• There is “no potential for regime change” in Russia, and there are no economic grounds for this, Russian billionaire Oleg Deripaska said. “The opposition preferred beautiful European views … and retreated from the life of the country… Waiting for Mikhail Maratovich Fridman or [Pyotr] Aven or [Mikhail] Khodorkovsky to take up arms and break through to Bryansk in tanks—that is unlikely [to happen].”
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This Week's Highlights

  • On the eve of the NATO summit, scholars including Rose Gottemoeller of Stanford University, Michael E. O’Hanlon of Brookings, Lukas Mengelkamp of University of Marburg and Alexander Graef and Ulrich Kühn of University of Hamburg offer their recommendations on how to strengthen the alliance’s capability to deter Russia, while also paving the way for what Gottemoeller describes as “negotiated restraint on weapons of mass destruction” with Moscow.
  • Continuing apace, the war in Ukraine will hit some 125,000 deaths if it lasts a year, well past the 80th percentile of wars since 1816 as measured by The Correlates of War Project, according to Paul Poast of the University of Chicago. “This war will be among the deadliest of the last 200 years even if NATO and Russia manage not to slide into direct conflict—a prospect that carries the risk, though small, of the use of nuclear weapons,” he writes in The Washington Post.
  • Mark Katz of George Mason University draws parallels between Putin’s war in Ukraine and two other conflicts: the Crimean War of 1853-1856 and the Soviet occupation of Afghanistan in 1979-1989. The similarities include large-scale external support for the country Russia was at war with and that, in both cases, “the decision to end the conflict was not made by the Russian leader who began it.”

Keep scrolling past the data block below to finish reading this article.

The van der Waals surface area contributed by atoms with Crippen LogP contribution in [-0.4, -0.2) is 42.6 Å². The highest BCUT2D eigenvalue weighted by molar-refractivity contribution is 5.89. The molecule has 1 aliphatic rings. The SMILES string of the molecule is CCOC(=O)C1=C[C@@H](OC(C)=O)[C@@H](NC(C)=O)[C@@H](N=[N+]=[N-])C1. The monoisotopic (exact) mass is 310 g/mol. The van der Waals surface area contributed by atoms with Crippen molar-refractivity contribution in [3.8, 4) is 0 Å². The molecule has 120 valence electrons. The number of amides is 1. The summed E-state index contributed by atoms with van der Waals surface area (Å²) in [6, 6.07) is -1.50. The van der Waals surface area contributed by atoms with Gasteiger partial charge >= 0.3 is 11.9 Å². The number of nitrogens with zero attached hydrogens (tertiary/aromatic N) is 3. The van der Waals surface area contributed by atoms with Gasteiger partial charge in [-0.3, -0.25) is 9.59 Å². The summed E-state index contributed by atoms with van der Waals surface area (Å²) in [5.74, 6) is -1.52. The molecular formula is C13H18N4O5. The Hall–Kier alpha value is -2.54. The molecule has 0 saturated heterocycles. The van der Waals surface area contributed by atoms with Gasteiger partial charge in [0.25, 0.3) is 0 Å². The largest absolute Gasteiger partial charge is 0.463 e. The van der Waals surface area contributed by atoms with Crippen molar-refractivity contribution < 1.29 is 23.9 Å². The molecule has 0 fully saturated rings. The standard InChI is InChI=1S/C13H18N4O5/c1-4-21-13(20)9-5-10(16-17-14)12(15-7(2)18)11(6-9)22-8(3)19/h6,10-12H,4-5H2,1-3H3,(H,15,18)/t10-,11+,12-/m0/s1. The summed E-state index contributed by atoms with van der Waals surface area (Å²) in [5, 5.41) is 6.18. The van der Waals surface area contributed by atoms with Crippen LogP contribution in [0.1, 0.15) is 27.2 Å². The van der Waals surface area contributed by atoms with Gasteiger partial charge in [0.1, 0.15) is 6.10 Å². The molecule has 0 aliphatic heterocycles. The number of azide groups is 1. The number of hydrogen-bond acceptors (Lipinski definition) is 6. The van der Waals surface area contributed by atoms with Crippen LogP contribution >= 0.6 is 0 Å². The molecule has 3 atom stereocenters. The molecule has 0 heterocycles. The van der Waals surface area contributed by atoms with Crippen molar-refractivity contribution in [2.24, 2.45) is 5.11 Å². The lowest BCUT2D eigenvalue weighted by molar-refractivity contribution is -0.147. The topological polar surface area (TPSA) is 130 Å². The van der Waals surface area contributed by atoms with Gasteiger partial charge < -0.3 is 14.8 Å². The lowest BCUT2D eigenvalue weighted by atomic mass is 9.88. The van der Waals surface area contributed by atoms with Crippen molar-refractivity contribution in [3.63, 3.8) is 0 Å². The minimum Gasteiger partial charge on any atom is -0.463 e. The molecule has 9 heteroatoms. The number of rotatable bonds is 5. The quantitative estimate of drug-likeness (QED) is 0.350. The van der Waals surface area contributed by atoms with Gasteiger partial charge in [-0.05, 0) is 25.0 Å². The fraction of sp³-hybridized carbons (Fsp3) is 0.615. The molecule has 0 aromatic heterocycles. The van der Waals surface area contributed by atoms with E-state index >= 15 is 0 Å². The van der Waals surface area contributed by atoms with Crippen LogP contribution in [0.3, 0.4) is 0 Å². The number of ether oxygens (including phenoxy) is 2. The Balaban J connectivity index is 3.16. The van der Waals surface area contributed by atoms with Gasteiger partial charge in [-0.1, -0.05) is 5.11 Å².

• John J. Mearsheimer of the University of Chicago asserts that “the United States is principally responsible for causing the Ukraine crisis.” Speaking publicly this month, he said: “The tragic truth is that if the West had not pursued NATO expansion into Ukraine, it is unlikely there would be a war in Ukraine today and Crimea would still be part of Ukraine.”
  • The Quincy Institute’s Anatol Lieven explains how, in his view, Russia can be persuaded to withdraw from the territory it has occupied since the start of the invasion on Feb. 24. 
  • FT columnist Edward Luce notes how many of “the rest” have not joined the West in trying to isolate Russia over its invasion of Ukraine and in helping Kyiv’s war effort. Only four of 55 African leaders attended Volodymyr Zelensky’s “recent virtual address to the African Union, which had finally agreed he could speak to them after 10 weeks of asking,” according to Luce.
  • Robert McCauley of Boston University has studied the Central Bank of Russia’s response to Western sanctions and warns that managers pondering how defend their reserves from punitive measures could seek to avoid U.S. country risk more than the dollar. “Offshore dollars and synthetic dollars, out of the immediate reach of U.S. law, can substitute for onshore dollars,” he writes in the FT.
  • Anton Troianovski of the New York Times has interviewed some of Russia’s business leaders and top intellectuals to conclude that there are no signs of a broad challenge to Putin by the elites. The interviews, he writes, “show … that the mood spans a spectrum from desperation to exhilaration, but with one common denominator: the sense that the country’s future is out of their hands.”

NB: The next Russia Analytical Report will appear on Tuesday, July 5, because of the U.S. Independence Day holiday.